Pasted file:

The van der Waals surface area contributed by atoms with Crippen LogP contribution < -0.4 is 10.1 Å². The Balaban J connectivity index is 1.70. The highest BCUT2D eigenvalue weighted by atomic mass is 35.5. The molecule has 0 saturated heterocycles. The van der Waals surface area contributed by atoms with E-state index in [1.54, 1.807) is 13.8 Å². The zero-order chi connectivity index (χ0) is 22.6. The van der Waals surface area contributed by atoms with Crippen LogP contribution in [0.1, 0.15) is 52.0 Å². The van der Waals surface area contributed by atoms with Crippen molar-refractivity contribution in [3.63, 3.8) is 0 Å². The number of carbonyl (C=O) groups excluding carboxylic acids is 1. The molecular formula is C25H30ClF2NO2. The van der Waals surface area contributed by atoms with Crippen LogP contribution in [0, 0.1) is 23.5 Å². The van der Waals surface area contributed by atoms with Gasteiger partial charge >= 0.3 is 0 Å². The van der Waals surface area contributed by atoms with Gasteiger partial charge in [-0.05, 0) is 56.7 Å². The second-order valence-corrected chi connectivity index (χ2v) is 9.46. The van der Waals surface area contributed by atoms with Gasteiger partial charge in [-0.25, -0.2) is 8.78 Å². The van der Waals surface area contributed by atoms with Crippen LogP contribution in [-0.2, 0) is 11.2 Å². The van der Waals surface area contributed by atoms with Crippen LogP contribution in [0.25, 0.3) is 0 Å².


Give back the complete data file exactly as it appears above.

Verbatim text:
The van der Waals surface area contributed by atoms with Crippen LogP contribution < -0.4 is 10.1 Å². The Balaban J connectivity index is 1.70. The highest BCUT2D eigenvalue weighted by atomic mass is 35.5. The molecule has 0 saturated heterocycles. The van der Waals surface area contributed by atoms with E-state index in [1.54, 1.807) is 13.8 Å². The zero-order chi connectivity index (χ0) is 22.6. The van der Waals surface area contributed by atoms with Crippen LogP contribution in [0.1, 0.15) is 52.0 Å². The van der Waals surface area contributed by atoms with Crippen molar-refractivity contribution in [3.63, 3.8) is 0 Å². The number of carbonyl (C=O) groups excluding carboxylic acids is 1. The molecular formula is C25H30ClF2NO2. The van der Waals surface area contributed by atoms with Crippen LogP contribution in [0, 0.1) is 23.5 Å². The van der Waals surface area contributed by atoms with Gasteiger partial charge >= 0.3 is 0 Å². The van der Waals surface area contributed by atoms with Gasteiger partial charge in [-0.05, 0) is 56.7 Å². The second-order valence-corrected chi connectivity index (χ2v) is 9.46. The van der Waals surface area contributed by atoms with Gasteiger partial charge in [-0.25, -0.2) is 8.78 Å². The van der Waals surface area contributed by atoms with Crippen LogP contribution in [-0.2, 0) is 11.2 Å². The van der Waals surface area contributed by atoms with Crippen LogP contribution in [0.25, 0.3) is 0 Å².